Mid-season report card: Grading the offense
Prior to the 2007 season head coach Steve Spurrier talked about South Carolina contending for an SEC title in his third year with the program. While some were skeptics and others were believers, exactly half way through the regular season the Gamecocks find themselves just where they hoped to be: 5-1 overall, ranked 7th in the nation, and sitting alone atop an SEC East that features five teams in the top-25.
The Gamecocks' lone loss was to an LSU team that is now ranked No. 1 in the nation and looks poised to make a run at the National Championship. Carolina did not let the 12-point loss deter their will, as they recovered to win their next two SEC contests, including a rain-drenched Thursday night showdown with then-No. 8 Kentucky. Just as amazing as the Gamecocks' lofty ranking, their highest in 23 years, is the fact they are still not firing on all cylinders and have not yet played to their full potential. While the offense has looked solid at times, the unit ranks 8th in the conference in both total offense and scoring offense, and has much more room to improve than the defense.
Here is how GamecockAnthem grades the offense:
The potential of any offense starts with the quarterback. Prior to the season, Spurrier talked at length about the advantage of having a fifth-year senior starting quarterback in Blake Mitchell. After missing the season opener due to suspension, Mitchell showed the value of his experience, managing the game well in a crucial win over Georgia in Athens. However, after a three-interception performance against S.C. State and an ineffective first half at LSU, it appears Mitchell will not finish the season as the Gamecocks' starting signal-caller.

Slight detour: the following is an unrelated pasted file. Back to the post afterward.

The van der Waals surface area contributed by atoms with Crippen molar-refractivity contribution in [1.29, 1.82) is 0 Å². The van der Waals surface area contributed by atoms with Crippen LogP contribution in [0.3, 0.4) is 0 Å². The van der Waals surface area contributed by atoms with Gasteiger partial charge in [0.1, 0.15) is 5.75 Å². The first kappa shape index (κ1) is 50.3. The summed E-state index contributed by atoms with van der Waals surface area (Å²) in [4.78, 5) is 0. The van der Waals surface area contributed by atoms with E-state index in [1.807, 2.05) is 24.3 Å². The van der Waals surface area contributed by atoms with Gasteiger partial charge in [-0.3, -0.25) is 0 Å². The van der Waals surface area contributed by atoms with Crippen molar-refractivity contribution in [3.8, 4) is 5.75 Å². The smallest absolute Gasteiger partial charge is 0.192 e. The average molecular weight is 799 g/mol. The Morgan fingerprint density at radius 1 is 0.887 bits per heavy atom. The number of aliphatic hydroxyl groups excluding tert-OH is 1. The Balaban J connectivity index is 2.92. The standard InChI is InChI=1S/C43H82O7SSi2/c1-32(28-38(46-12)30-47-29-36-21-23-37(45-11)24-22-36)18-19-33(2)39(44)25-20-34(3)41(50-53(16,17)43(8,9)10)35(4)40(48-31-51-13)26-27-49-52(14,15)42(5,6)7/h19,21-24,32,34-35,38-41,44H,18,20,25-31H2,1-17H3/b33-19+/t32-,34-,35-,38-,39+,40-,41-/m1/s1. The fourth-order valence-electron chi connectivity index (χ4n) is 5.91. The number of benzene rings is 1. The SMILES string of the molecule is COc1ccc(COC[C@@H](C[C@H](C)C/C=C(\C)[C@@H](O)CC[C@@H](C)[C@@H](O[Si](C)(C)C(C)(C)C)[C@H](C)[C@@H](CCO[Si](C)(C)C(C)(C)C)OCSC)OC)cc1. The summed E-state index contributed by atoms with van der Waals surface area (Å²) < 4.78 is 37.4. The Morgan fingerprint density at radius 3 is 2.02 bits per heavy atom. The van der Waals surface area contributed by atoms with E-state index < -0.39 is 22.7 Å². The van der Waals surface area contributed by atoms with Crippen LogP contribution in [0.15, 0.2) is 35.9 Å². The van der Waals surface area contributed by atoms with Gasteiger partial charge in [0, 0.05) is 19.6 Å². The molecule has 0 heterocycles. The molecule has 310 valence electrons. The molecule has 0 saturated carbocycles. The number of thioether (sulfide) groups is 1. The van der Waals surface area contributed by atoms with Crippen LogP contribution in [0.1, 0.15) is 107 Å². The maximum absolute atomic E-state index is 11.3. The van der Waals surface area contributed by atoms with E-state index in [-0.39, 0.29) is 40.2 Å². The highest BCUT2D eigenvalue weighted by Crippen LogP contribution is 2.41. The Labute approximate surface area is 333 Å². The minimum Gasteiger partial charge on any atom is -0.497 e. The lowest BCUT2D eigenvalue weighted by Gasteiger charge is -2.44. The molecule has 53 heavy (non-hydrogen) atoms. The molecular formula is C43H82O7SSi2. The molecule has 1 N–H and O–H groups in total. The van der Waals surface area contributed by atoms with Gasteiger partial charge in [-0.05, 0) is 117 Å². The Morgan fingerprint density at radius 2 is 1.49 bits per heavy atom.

Enter Chris Smelley, a redshirt freshman quarterback in the Spurrier mold who is mature beyond his years. The 6-1, 218 pound Tuscaloosa, AL native has completed 58 passes in 107 attempts for 810 yards and 6 touchdowns in three wins as the starting quarterback. Smelley has all the intangibles you want in a quarterback and is a natural leader who makes those around him want to play harder. Smelley has shown a tendency to throw into traffic too much and hold onto the ball too long on some occasions, but these are freshman mistakes and are correctable. Smelley will continue to improve and can benefit the most from improved receiver and line play down the stretch.
The brightest spot on the offense has been the play of its two stellar running backs. Cory Boyd and Mike Davis have rushed for 387 and 383 yards, respectively, while pounding out tough yards despite sub-par offensive line play in front of them. The two blue collar backs may not get the publicity of other backfield duos in the southeast, but if there are two backs who run with more heart and determination than them, I would love to see them. Just as important as Davis and Boyd's power running game has been their receiving ability out of the backfield. They have combined for 33 receptions on the season and are second and third on the team in receptions, trailing only Kenny McKinley. Boyd and Davis are both natural leaders as well and have been a big part of the Gamecocks' success. Boyd showed how much he truly cares about his teammates and this season when he openly cried during a TV interview after the Gamecocks' emotional victory over Georgia.